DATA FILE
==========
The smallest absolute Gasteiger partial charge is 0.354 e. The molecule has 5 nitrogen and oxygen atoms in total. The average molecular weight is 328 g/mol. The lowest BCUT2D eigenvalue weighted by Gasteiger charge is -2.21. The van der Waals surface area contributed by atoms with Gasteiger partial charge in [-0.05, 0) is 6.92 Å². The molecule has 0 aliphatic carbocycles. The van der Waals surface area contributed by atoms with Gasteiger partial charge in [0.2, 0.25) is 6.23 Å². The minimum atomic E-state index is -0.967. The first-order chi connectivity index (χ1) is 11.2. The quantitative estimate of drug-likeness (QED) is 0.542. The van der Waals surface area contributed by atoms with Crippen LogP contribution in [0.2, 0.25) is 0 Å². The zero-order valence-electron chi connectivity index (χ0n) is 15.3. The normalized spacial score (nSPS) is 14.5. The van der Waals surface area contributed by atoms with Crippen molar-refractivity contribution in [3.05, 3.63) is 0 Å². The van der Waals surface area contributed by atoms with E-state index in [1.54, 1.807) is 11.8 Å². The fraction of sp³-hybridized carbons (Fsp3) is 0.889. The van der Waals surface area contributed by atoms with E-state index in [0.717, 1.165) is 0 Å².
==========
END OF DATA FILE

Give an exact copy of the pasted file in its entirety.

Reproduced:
The smallest absolute Gasteiger partial charge is 0.354 e. The molecule has 5 nitrogen and oxygen atoms in total. The average molecular weight is 328 g/mol. The lowest BCUT2D eigenvalue weighted by Gasteiger charge is -2.21. The van der Waals surface area contributed by atoms with Gasteiger partial charge in [-0.05, 0) is 6.92 Å². The molecule has 0 aliphatic carbocycles. The van der Waals surface area contributed by atoms with Gasteiger partial charge in [0.2, 0.25) is 6.23 Å². The minimum atomic E-state index is -0.967. The first-order chi connectivity index (χ1) is 11.2. The quantitative estimate of drug-likeness (QED) is 0.542. The van der Waals surface area contributed by atoms with Crippen LogP contribution in [0.2, 0.25) is 0 Å². The zero-order valence-electron chi connectivity index (χ0n) is 15.3. The normalized spacial score (nSPS) is 14.5. The van der Waals surface area contributed by atoms with Crippen molar-refractivity contribution in [3.05, 3.63) is 0 Å². The van der Waals surface area contributed by atoms with E-state index in [1.54, 1.807) is 11.8 Å². The fraction of sp³-hybridized carbons (Fsp3) is 0.889. The van der Waals surface area contributed by atoms with E-state index in [0.717, 1.165) is 0 Å².